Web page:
Hill: And I will not watch this one. But I'm not the target audience.

Barker: My original TMF was named after the Grinch's dog, as well. TMFMax.

Hill: What's your TMF name now?

Barker: I guess it still is.

Hill: Oh, OK.

Barker: We don't really use that once we're in MFAM Funds.

Hill: Are you going to go see this movie? Huge Grinch fan that you are?

Barker: It's a good question. I'm a Benedict Cumberbatch fan, so it's possible. It'll depend on what the kids do with it. They haven't mentioned wanting to see it yet.

Hill: Don't you think that doing voiceover work is probably hands-down the sweetest gig in all of Hollywood?

Barker: I would think. it seems to be good money and not the hardest work.

Hill: And not the most time-consuming work.

Barker: This is something you could get on. Your voice is known by dozens.

Hill: Not that Benedict Cumberbatch is hurting for work. He's fine.

Barker: He's fine. No, they had to pay up for him. But I think it's a good choice.

Hill: Why?

Barker: Have you ever seen his work?

Hill: Yeah, I've seen his work. Why do you think he's a good choice for The Grinch?

Barker: He's got a little bit of malevolence going on there.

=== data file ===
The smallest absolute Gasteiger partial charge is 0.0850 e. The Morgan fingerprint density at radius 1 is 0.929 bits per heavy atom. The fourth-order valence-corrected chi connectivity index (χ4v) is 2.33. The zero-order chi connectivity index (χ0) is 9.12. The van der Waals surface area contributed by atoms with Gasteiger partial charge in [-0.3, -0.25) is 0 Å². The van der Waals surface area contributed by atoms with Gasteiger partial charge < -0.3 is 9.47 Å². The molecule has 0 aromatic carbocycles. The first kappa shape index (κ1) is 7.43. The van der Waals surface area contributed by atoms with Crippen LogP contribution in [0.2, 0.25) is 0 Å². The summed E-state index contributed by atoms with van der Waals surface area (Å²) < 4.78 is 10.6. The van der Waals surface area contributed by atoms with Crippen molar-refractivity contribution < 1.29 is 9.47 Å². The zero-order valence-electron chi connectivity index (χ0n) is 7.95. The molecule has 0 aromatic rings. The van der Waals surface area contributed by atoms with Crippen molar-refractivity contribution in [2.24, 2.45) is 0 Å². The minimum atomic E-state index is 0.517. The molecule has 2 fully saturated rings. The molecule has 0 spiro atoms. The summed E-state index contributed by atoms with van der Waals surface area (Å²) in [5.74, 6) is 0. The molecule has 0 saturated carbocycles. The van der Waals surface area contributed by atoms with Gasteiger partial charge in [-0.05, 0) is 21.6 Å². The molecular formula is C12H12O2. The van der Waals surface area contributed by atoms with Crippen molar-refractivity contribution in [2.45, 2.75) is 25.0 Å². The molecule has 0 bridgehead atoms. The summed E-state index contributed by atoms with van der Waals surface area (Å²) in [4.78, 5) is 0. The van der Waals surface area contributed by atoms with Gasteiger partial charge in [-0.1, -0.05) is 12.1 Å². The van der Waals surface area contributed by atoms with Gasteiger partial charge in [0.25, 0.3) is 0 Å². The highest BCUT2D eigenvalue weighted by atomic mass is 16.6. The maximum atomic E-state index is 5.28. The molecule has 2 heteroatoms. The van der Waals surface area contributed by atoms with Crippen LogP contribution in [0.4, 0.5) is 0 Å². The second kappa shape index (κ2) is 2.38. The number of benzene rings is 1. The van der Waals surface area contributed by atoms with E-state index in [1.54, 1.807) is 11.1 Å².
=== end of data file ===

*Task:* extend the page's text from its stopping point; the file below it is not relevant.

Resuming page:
Hill: I mean, he's British, he probably has a lot of malevolence. I'm kidding, come on.

Barker: An unnecessary attack on our friends across the pond.

Hill: I'm kidding.

Barker: Just going in with the times, huh? Why not take a swipe at them? [laughs]

Hill: [laughs] I forget, was it Jaguar that had that fantastic Super Bowl commercial with Mark Strong, Tom Hiddleston, better-known as Loki in the Marvel Universe, and other British actors, basically talking about playing villains. I'm going to find the ad and post it on the Market Foolery Twitter account. Do you know the ad I'm talking about? It's a fantastic ad. It looks great, it sounds great, and they're winking at, "Yeah, we're British, and we play villains, and it's fun." It probably is.

Barker: I would think so.

Bill Barker owns shares of DIS. Bill Barker is an employee of Motley Fool Asset Management, a separate, sister company of The Motley Fool, LLC. The views of Bill Barker and Motley Fool Asset Management are not the views of The Motley Fool, LLC and should not be taken as such. Chris Hill owns shares of DIS. The Motley Fool owns shares of and recommends TWTR and DIS. The Motley Fool recommends Comcast. The Motley Fool has a disclosure policy.